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With Respiratory Illnesses On The Rise In Malta, Here’s All You Need To Know About Asthma And Its Effects

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Hands up if you have asthma. Hands up if you know someone who has asthma. If you haven’t put your hand up yet, you should probably do so anyway, because odds are you do actually know someone with asthma.

As of May 2019, there were at least 26,429 diagnosed chronic asthma sufferers in Malta according to research published by Deputy Prime Minister Chris Fearne. It is estimated that there are around 40,000 asthma sufferers in all.

It’s no secret that Malta is facing some severe air quality problems, and this is affecting a large amount of the population through the development of respiratory illnesses.

 

So what exactly is asthma?

In short: it’s a lung disease that causes difficulty in breathing. Asthma affects people of all ages and can be caused by genetic or environmental conditions. It usually develops during childhood, but can also appear during later adult years.

There’s no cure for asthma, but patients will adopt simple treatments into their daily routine to help manage and control symptoms. The most common treatment is the use of inhalers of different categories, such as, relievers and/or maintenance inhalers which are for daily long-term use.

In some more cases, a doctor may prescribe steroids to battle a severe attack. And extreme cases sometimes call for emergency hospitalisation. Roughly 10% of asthma patients suffer from severe asthma.

Severe asthma can have a number of underlying causes, including eosinophilic inflammation

Eosinophils are a type of white blood cell that, in some individuals with asthma, can cause inflammation in the lungs. This makes breathing difficult and increases the risk of an asthma attack or something called ‘exacerbation’. This is basically when you find yourself taking short, sharp breaths, an increase in coughing, wheezing and chest tightness, and a decrease in lung function.

Severe asthma can also be brought on by environmental factors, such as polluted air and an increase in dust and pollen.

Severe eosinophilic asthma has been classified as another type of asthma.  Newer medications targeting this type of asthma have been developed but these are currently not available through the national health service.  This means that patients with severe eosinophilic asthma need to rely on oral steroids to prevent asthma exacerbations.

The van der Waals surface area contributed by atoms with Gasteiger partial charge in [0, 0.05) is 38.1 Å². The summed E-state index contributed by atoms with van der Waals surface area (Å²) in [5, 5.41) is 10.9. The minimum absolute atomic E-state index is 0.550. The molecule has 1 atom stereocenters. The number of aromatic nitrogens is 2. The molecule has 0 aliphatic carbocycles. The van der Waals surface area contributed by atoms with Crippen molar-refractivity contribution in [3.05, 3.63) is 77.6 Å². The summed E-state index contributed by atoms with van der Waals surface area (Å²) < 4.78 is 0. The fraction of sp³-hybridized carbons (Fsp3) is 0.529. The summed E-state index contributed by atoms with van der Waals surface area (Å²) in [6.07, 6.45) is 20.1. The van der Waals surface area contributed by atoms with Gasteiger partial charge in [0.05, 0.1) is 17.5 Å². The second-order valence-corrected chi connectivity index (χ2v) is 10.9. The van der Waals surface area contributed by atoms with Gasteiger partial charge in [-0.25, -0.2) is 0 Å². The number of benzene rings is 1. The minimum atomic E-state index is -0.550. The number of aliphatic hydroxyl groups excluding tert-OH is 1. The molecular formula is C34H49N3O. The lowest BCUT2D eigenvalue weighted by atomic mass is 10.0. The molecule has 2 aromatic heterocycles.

But asthma affects more than just the respiratory system

It also comes with social and psychological impact. Asthma and anxiety are often linked together, for two main reasons:

  1. Nervous breathing and anxious behaviour can sometimes induce an anxiety attack,
  2. The hurried breathing one experiences during an asthma attack, can instill feelings of panic and anxiety in sufferers.

Plus, the reliance on medication (that comes with its own side-effects) and occasional hospitalisation can sometimes also have a negative impact on one’s mood.

Asthma can also stop people from joining in on some social activities, resulting in feelings of isolation

Events that require physical activity such as hiking, dancing, exercising and bike-riding are often out of the question for a person if they’re struggling with asthma. And people who struggle with their breathing often feel tired or fatigued, meaning that even the most basic activities can feel strenuous.

There are several steps you can take to help yourself, or someone else, when experiencing an asthma attack

The most important thing would be to get access to your quick-relief inhaler, but if that’s not possible there are several other steps you can take. You can read all about those steps here, but in summary:

  1. Sit upright
  2. Calm down
  3. Take deep, long breaths
  4. Get away from the trigger if possible
  5. Drink a hot, caffeinated drink

All of the above steps will help you or an asthma suffer to relieve symptoms, but you should alway seek emergency help by calling 112. Especially if the symptoms persist.

In particular, call for emergency help if any of these symptoms appear:

  • you can’t speak except in short words or phrases
  • you’re straining your chest muscles in an effort to breathe
  • your shortness of breath or wheezing is severe, particularly in the early morning or late-night hours
  • your lips or face appear blue when you’re not coughing

You can take an online test to measure your current level of control over your asthma and to see if you should be taking any further steps.

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